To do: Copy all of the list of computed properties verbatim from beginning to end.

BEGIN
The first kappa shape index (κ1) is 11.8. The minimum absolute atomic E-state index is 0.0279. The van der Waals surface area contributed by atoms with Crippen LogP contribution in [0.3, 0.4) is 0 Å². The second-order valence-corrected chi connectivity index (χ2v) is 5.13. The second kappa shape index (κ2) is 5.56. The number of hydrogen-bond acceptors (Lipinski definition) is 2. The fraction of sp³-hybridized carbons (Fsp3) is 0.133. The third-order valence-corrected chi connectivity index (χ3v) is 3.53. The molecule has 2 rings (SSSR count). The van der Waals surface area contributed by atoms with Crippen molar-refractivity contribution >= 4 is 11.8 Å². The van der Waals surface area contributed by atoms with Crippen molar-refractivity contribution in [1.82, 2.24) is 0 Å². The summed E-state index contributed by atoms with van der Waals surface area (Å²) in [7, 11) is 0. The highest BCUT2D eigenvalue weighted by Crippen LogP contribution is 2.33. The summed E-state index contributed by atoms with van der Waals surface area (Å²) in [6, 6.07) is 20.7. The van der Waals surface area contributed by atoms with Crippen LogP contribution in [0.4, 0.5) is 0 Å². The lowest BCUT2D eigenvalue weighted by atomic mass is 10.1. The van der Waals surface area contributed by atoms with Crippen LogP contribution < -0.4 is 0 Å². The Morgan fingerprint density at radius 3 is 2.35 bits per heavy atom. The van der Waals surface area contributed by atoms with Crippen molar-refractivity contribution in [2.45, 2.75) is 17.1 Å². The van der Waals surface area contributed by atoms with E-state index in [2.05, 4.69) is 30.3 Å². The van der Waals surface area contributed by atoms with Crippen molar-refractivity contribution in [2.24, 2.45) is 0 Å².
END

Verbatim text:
The first kappa shape index (κ1) is 11.8. The minimum absolute atomic E-state index is 0.0279. The van der Waals surface area contributed by atoms with Crippen LogP contribution in [0.3, 0.4) is 0 Å². The second-order valence-corrected chi connectivity index (χ2v) is 5.13. The second kappa shape index (κ2) is 5.56. The number of hydrogen-bond acceptors (Lipinski definition) is 2. The fraction of sp³-hybridized carbons (Fsp3) is 0.133. The third-order valence-corrected chi connectivity index (χ3v) is 3.53. The molecule has 2 rings (SSSR count). The van der Waals surface area contributed by atoms with Crippen molar-refractivity contribution >= 4 is 11.8 Å². The van der Waals surface area contributed by atoms with Crippen molar-refractivity contribution in [1.82, 2.24) is 0 Å². The summed E-state index contributed by atoms with van der Waals surface area (Å²) in [7, 11) is 0. The highest BCUT2D eigenvalue weighted by Crippen LogP contribution is 2.33. The summed E-state index contributed by atoms with van der Waals surface area (Å²) in [6, 6.07) is 20.7. The van der Waals surface area contributed by atoms with Crippen LogP contribution in [0.4, 0.5) is 0 Å². The lowest BCUT2D eigenvalue weighted by atomic mass is 10.1. The van der Waals surface area contributed by atoms with Crippen LogP contribution < -0.4 is 0 Å². The Morgan fingerprint density at radius 3 is 2.35 bits per heavy atom. The van der Waals surface area contributed by atoms with Crippen molar-refractivity contribution in [2.45, 2.75) is 17.1 Å². The van der Waals surface area contributed by atoms with E-state index in [2.05, 4.69) is 30.3 Å². The van der Waals surface area contributed by atoms with Crippen molar-refractivity contribution in [2.24, 2.45) is 0 Å².